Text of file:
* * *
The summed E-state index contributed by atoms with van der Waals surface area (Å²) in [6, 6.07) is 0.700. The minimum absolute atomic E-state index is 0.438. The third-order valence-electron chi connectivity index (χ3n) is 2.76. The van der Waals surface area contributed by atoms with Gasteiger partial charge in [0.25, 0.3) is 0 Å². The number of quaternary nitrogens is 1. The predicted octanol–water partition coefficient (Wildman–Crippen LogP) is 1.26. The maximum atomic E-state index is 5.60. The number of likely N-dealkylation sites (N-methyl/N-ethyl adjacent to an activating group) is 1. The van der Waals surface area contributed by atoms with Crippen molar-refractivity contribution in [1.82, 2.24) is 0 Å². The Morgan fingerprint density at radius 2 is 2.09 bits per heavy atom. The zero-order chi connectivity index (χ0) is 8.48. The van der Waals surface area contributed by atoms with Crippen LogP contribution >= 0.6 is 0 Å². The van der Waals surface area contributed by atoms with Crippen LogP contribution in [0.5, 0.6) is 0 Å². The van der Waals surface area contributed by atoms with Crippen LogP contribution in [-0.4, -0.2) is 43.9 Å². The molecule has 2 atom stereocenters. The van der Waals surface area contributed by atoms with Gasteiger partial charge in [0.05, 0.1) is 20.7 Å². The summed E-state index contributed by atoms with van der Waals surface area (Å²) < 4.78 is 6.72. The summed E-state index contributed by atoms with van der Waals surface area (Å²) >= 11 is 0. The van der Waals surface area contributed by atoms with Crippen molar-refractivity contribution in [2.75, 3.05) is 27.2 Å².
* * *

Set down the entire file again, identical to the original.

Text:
The summed E-state index contributed by atoms with van der Waals surface area (Å²) in [6, 6.07) is 0.700. The minimum absolute atomic E-state index is 0.438. The third-order valence-electron chi connectivity index (χ3n) is 2.76. The van der Waals surface area contributed by atoms with Gasteiger partial charge in [0.25, 0.3) is 0 Å². The number of quaternary nitrogens is 1. The predicted octanol–water partition coefficient (Wildman–Crippen LogP) is 1.26. The maximum atomic E-state index is 5.60. The number of likely N-dealkylation sites (N-methyl/N-ethyl adjacent to an activating group) is 1. The van der Waals surface area contributed by atoms with Crippen molar-refractivity contribution in [1.82, 2.24) is 0 Å². The Morgan fingerprint density at radius 2 is 2.09 bits per heavy atom. The zero-order chi connectivity index (χ0) is 8.48. The van der Waals surface area contributed by atoms with Crippen LogP contribution >= 0.6 is 0 Å². The van der Waals surface area contributed by atoms with Crippen LogP contribution in [0.5, 0.6) is 0 Å². The van der Waals surface area contributed by atoms with Crippen LogP contribution in [-0.4, -0.2) is 43.9 Å². The molecule has 2 atom stereocenters. The van der Waals surface area contributed by atoms with Gasteiger partial charge in [0.05, 0.1) is 20.7 Å². The summed E-state index contributed by atoms with van der Waals surface area (Å²) < 4.78 is 6.72. The summed E-state index contributed by atoms with van der Waals surface area (Å²) >= 11 is 0. The van der Waals surface area contributed by atoms with Crippen molar-refractivity contribution in [2.75, 3.05) is 27.2 Å².